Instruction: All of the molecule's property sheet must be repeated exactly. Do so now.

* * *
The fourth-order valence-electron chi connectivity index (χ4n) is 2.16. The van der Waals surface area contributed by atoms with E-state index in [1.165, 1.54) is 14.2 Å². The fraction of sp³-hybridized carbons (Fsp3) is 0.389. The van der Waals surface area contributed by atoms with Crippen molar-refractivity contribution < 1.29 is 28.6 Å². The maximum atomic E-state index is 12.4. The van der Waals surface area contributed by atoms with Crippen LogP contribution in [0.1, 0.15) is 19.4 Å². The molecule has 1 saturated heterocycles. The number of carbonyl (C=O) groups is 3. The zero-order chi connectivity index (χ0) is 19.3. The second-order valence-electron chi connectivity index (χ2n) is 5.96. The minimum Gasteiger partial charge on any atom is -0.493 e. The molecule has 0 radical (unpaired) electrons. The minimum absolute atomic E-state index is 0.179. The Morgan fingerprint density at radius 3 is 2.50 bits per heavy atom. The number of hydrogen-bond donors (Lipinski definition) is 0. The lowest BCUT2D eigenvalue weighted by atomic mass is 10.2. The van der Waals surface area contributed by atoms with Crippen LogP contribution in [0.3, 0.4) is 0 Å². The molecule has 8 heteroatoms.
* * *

The fourth-order valence-electron chi connectivity index (χ4n) is 2.16. The van der Waals surface area contributed by atoms with E-state index in [1.165, 1.54) is 14.2 Å². The fraction of sp³-hybridized carbons (Fsp3) is 0.389. The van der Waals surface area contributed by atoms with Crippen molar-refractivity contribution < 1.29 is 28.6 Å². The maximum atomic E-state index is 12.4. The van der Waals surface area contributed by atoms with Crippen LogP contribution in [0.1, 0.15) is 19.4 Å². The molecule has 1 saturated heterocycles. The number of carbonyl (C=O) groups is 3. The zero-order chi connectivity index (χ0) is 19.3. The second-order valence-electron chi connectivity index (χ2n) is 5.96. The minimum Gasteiger partial charge on any atom is -0.493 e. The molecule has 0 radical (unpaired) electrons. The minimum absolute atomic E-state index is 0.179. The Morgan fingerprint density at radius 3 is 2.50 bits per heavy atom. The number of hydrogen-bond donors (Lipinski definition) is 0. The lowest BCUT2D eigenvalue weighted by atomic mass is 10.2. The van der Waals surface area contributed by atoms with Crippen LogP contribution in [0.3, 0.4) is 0 Å². The molecule has 8 heteroatoms.